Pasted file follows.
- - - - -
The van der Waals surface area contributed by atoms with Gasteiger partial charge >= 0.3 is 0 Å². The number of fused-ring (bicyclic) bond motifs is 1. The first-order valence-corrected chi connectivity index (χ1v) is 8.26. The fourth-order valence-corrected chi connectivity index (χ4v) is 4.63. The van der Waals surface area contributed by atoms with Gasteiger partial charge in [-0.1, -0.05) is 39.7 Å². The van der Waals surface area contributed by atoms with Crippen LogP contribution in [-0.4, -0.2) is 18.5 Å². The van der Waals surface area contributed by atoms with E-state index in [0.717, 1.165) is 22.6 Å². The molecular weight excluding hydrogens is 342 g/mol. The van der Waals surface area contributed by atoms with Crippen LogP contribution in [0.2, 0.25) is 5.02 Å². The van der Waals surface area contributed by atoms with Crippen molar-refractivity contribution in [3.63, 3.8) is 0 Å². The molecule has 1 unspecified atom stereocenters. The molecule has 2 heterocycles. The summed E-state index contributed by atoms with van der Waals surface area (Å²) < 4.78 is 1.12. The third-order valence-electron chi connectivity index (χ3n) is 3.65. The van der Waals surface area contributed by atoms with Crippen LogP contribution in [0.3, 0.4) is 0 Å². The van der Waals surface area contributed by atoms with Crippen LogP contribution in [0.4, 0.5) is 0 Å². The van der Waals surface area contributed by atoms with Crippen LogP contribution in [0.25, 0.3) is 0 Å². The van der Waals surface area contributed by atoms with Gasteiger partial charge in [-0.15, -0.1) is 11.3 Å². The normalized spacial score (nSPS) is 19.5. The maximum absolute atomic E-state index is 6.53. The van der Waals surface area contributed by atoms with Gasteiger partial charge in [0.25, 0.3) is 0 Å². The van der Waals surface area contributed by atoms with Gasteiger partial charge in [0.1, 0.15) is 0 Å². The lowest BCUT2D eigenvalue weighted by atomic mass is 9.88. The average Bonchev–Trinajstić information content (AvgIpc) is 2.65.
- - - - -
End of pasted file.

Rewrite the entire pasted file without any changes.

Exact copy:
The van der Waals surface area contributed by atoms with Gasteiger partial charge >= 0.3 is 0 Å². The number of fused-ring (bicyclic) bond motifs is 1. The first-order valence-corrected chi connectivity index (χ1v) is 8.26. The fourth-order valence-corrected chi connectivity index (χ4v) is 4.63. The van der Waals surface area contributed by atoms with Gasteiger partial charge in [-0.1, -0.05) is 39.7 Å². The van der Waals surface area contributed by atoms with Crippen LogP contribution in [-0.4, -0.2) is 18.5 Å². The van der Waals surface area contributed by atoms with E-state index in [0.717, 1.165) is 22.6 Å². The molecular weight excluding hydrogens is 342 g/mol. The van der Waals surface area contributed by atoms with Crippen LogP contribution in [0.2, 0.25) is 5.02 Å². The van der Waals surface area contributed by atoms with Crippen molar-refractivity contribution in [3.63, 3.8) is 0 Å². The molecule has 1 unspecified atom stereocenters. The molecule has 2 heterocycles. The summed E-state index contributed by atoms with van der Waals surface area (Å²) < 4.78 is 1.12. The third-order valence-electron chi connectivity index (χ3n) is 3.65. The van der Waals surface area contributed by atoms with Crippen LogP contribution in [0.3, 0.4) is 0 Å². The van der Waals surface area contributed by atoms with Crippen LogP contribution in [0.4, 0.5) is 0 Å². The van der Waals surface area contributed by atoms with Crippen LogP contribution in [0.25, 0.3) is 0 Å². The van der Waals surface area contributed by atoms with Gasteiger partial charge in [-0.15, -0.1) is 11.3 Å². The normalized spacial score (nSPS) is 19.5. The maximum absolute atomic E-state index is 6.53. The van der Waals surface area contributed by atoms with Gasteiger partial charge in [0.25, 0.3) is 0 Å². The van der Waals surface area contributed by atoms with Gasteiger partial charge in [0.1, 0.15) is 0 Å². The lowest BCUT2D eigenvalue weighted by atomic mass is 9.88. The average Bonchev–Trinajstić information content (AvgIpc) is 2.65.